With vineyards in the beautiful Okanogan and Niagara regions of Canada, Inniskillin and Jackson-Triggs are 2 of the most famous wineries in Canada.
Jackson-Triggs has won the “Canadian Producer of the Year” award at the International Wine and Spirit Competition (IWSC) an unprecedented 7 times. Meanwhile, Inniskillin is known for its rare and luxurious icewines—tiny bottles of dessert wines which regularly sell for hundreds of dollars in just a few, exclusive stores.
I recently chatted with the Wine Club manager for both Inniskillin and Jackson-Triggs, Candis Scammel.
During our chat, Scammel and I discussed:
- What exactly does it mean to be a “luxury product"?
- What role does online marketing play in the luxury industry?
- And what are some of the unique ways that Jackson-Triggs markets itself on- and offline?
Read on to learn more.
A friend recently sent me a link to an article in the Wall Street Journal titled “How Can Jeans Cost $300?”
Written by Christina Binkley, the article talks about “the Phantom,” a new style of jeans from True Religion. These True Religion jeans sell for $375 versus the $50 one might pay for a pair of plain Levi’s.
In trying to explain how jeans can be worth $375 dollars, Binkley takes a very rational approach. She explains that Levi’s are made outside of the United States where labour is cheaper. True Religion jeans, meanwhile, are made inside of the USA where the cost of labour is much higher. And they’re made with slightly “better” materials as well. So they should cost more, right?
This is a case study that I wrote a few years back while we were working on the second iteration of the popular ShoeGuru online shop. It didn't get included in this new website due to its length, so I thought instead of letting it go to waste, I'd re-post it in a looong blog entry for people to read it, and hopefully get educated or inspired to do cool stuff.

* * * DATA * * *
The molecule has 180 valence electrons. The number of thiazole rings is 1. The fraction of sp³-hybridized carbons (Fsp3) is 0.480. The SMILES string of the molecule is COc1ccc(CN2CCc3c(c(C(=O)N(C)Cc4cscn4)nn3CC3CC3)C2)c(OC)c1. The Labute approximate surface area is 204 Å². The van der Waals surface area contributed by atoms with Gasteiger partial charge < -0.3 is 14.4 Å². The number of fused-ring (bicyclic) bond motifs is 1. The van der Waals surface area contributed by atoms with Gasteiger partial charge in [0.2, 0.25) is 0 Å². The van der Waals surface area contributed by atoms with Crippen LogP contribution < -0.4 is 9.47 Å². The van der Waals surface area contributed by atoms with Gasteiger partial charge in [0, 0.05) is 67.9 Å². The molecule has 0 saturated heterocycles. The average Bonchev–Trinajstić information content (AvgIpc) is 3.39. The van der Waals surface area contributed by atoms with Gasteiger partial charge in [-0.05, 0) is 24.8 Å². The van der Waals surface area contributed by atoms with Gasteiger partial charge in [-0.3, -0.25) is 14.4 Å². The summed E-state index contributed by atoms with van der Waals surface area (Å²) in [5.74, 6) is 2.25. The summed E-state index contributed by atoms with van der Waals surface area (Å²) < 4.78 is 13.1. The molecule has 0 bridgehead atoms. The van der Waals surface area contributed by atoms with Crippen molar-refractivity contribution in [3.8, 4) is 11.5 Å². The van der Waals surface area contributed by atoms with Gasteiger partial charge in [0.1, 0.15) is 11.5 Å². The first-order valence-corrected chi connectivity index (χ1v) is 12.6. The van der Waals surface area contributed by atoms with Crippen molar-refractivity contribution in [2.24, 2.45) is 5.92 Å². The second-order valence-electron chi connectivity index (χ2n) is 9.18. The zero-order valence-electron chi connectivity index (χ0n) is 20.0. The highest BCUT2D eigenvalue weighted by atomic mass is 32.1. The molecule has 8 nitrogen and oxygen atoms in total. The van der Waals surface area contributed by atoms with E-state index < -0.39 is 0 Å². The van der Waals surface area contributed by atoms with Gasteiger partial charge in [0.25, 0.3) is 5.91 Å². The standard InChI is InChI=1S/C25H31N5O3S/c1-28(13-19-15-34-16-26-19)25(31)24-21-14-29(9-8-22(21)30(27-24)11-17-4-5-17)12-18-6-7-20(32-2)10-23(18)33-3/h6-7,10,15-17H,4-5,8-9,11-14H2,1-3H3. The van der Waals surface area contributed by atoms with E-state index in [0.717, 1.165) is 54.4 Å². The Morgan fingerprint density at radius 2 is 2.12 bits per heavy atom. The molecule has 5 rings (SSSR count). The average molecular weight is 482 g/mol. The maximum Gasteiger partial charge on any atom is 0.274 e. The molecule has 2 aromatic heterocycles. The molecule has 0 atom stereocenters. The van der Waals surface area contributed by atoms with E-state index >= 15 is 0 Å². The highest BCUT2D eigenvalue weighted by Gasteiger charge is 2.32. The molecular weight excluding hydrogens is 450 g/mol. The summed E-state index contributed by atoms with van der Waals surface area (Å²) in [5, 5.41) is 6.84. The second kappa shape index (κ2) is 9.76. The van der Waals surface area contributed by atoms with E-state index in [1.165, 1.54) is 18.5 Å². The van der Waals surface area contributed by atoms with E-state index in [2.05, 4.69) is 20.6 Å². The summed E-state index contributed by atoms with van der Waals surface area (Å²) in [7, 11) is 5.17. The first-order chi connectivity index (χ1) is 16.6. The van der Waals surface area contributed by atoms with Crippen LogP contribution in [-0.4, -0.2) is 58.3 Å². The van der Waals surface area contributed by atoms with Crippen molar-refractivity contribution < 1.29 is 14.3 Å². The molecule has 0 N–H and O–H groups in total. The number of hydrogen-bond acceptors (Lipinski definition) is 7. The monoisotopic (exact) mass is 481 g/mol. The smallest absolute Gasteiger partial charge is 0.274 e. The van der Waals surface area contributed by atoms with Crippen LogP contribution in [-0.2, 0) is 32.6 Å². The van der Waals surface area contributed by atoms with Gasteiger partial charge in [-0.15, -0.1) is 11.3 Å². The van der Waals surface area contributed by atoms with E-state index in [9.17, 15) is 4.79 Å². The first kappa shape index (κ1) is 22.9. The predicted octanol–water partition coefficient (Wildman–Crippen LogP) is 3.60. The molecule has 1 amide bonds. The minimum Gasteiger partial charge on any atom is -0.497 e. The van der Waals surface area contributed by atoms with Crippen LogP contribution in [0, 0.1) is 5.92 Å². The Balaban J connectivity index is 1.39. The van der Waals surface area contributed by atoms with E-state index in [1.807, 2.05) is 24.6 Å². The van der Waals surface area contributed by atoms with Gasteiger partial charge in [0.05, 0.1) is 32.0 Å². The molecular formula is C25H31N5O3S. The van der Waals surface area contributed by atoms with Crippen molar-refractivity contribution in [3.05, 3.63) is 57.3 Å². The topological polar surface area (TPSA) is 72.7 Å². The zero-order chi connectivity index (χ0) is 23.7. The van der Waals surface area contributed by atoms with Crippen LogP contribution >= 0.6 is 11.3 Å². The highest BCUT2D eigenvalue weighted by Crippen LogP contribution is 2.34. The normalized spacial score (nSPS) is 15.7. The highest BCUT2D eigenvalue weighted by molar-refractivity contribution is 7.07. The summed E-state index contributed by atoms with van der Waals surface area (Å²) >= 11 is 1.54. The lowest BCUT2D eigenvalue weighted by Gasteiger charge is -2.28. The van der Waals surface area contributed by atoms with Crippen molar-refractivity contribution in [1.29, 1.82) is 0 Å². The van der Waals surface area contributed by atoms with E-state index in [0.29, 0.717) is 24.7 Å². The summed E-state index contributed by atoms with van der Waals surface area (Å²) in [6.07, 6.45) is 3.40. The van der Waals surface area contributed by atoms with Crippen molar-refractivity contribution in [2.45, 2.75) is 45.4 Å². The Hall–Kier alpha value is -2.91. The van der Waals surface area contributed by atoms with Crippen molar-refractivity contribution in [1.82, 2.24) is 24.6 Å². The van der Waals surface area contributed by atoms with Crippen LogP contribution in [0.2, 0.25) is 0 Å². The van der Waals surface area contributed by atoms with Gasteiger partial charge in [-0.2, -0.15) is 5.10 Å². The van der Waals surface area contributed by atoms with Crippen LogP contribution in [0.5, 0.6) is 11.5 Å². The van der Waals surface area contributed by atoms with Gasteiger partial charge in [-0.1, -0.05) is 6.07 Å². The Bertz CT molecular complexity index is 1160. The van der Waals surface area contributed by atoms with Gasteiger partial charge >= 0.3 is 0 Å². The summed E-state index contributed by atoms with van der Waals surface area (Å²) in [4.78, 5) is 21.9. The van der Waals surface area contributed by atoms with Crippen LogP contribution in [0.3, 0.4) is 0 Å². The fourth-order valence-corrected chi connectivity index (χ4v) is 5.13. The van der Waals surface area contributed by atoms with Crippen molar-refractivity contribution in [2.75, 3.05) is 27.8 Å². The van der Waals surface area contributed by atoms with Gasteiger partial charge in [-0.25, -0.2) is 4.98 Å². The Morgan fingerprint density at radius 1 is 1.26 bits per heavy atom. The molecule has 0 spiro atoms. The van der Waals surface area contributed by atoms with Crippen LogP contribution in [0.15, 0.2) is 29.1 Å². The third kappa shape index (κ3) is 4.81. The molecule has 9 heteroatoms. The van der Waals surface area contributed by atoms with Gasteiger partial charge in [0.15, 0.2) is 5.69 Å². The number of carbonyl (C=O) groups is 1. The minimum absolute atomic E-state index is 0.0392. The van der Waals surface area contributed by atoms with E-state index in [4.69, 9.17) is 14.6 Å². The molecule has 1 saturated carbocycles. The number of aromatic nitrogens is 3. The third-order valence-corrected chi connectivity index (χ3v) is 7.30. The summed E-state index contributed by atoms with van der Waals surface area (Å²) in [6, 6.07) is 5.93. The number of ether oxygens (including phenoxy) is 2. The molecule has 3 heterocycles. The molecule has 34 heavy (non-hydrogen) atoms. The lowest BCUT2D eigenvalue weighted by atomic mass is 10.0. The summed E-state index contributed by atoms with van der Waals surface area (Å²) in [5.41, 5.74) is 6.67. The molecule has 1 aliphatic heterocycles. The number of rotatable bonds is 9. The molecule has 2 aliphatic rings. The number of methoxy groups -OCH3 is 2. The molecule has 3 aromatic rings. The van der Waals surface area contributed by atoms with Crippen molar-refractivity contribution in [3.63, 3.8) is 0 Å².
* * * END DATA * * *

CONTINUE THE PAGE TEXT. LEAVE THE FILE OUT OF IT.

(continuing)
At long last, I’ve finally found time to read "The Buying Brain: Secrets for Selling to the Subconscious Mind”
Written by neuromarketing pioneer A.K. Pradeep, "The Buying Brain" is more or less an introductory course in neuromarketing.
Throughout his book, Pradeep uses plenty of real-life case studies that are easy to understand. This makes the book accessible to anyone and fun to read.
While the first chapters of “The Buying Brain” offer a very general overview of neurobiology—and may start off a bit slow for anyone with a psychology background—the book soon picks up steam.
Here are some of my favourite nuggets of neuromarketing insight from “The Buying Brain.”
In between shooting sessions, we had the chance to stop in at Nood Furniture and Design to conduct some market research.
Keep on reading to see what we liked about Nood Furniture and what we think Nood Furniture could do better.
Nowadays lots of companies support a charity or “cause.” For instance, companies like Avon donate money to breast cancer research, while other companies champion literacy or promise to save the environment.
It’s great that these businesses are giving back to the community, but most business aren’t supporting causes just for the sake of it, they’re supporting these causes to: market, themselves, attract new customers, and make more money.
But does it work? It depends. To help explain, here are 8 things you need to know about cause-related marketing (CRM)